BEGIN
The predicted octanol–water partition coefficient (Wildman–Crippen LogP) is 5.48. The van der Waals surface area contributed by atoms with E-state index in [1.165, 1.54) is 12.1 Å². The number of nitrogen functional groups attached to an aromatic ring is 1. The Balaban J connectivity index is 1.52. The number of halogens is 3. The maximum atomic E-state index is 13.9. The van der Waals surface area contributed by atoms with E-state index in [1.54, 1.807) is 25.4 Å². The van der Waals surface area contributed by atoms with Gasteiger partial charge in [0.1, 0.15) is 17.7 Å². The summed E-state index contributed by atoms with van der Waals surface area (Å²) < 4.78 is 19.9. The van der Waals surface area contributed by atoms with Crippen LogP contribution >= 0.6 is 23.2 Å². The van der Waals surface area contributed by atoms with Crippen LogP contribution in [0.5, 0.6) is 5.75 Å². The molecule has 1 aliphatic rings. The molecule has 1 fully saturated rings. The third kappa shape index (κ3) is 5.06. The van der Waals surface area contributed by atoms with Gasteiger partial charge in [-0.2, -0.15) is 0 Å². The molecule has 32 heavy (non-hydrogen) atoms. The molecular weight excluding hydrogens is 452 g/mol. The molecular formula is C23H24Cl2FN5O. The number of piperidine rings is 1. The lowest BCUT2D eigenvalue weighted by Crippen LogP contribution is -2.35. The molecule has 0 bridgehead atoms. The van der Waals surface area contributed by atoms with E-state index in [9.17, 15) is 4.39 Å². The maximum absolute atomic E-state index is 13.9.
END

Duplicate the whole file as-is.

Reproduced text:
The predicted octanol–water partition coefficient (Wildman–Crippen LogP) is 5.48. The van der Waals surface area contributed by atoms with E-state index in [1.165, 1.54) is 12.1 Å². The number of nitrogen functional groups attached to an aromatic ring is 1. The Balaban J connectivity index is 1.52. The number of halogens is 3. The maximum atomic E-state index is 13.9. The van der Waals surface area contributed by atoms with E-state index in [1.54, 1.807) is 25.4 Å². The van der Waals surface area contributed by atoms with Gasteiger partial charge in [0.1, 0.15) is 17.7 Å². The summed E-state index contributed by atoms with van der Waals surface area (Å²) < 4.78 is 19.9. The van der Waals surface area contributed by atoms with Crippen LogP contribution >= 0.6 is 23.2 Å². The van der Waals surface area contributed by atoms with Crippen LogP contribution in [0.5, 0.6) is 5.75 Å². The molecule has 1 aliphatic rings. The molecule has 1 fully saturated rings. The third kappa shape index (κ3) is 5.06. The van der Waals surface area contributed by atoms with Gasteiger partial charge in [-0.2, -0.15) is 0 Å². The molecule has 32 heavy (non-hydrogen) atoms. The molecular weight excluding hydrogens is 452 g/mol. The molecular formula is C23H24Cl2FN5O. The number of piperidine rings is 1. The lowest BCUT2D eigenvalue weighted by Crippen LogP contribution is -2.35. The molecule has 0 bridgehead atoms. The van der Waals surface area contributed by atoms with E-state index in [9.17, 15) is 4.39 Å². The maximum absolute atomic E-state index is 13.9.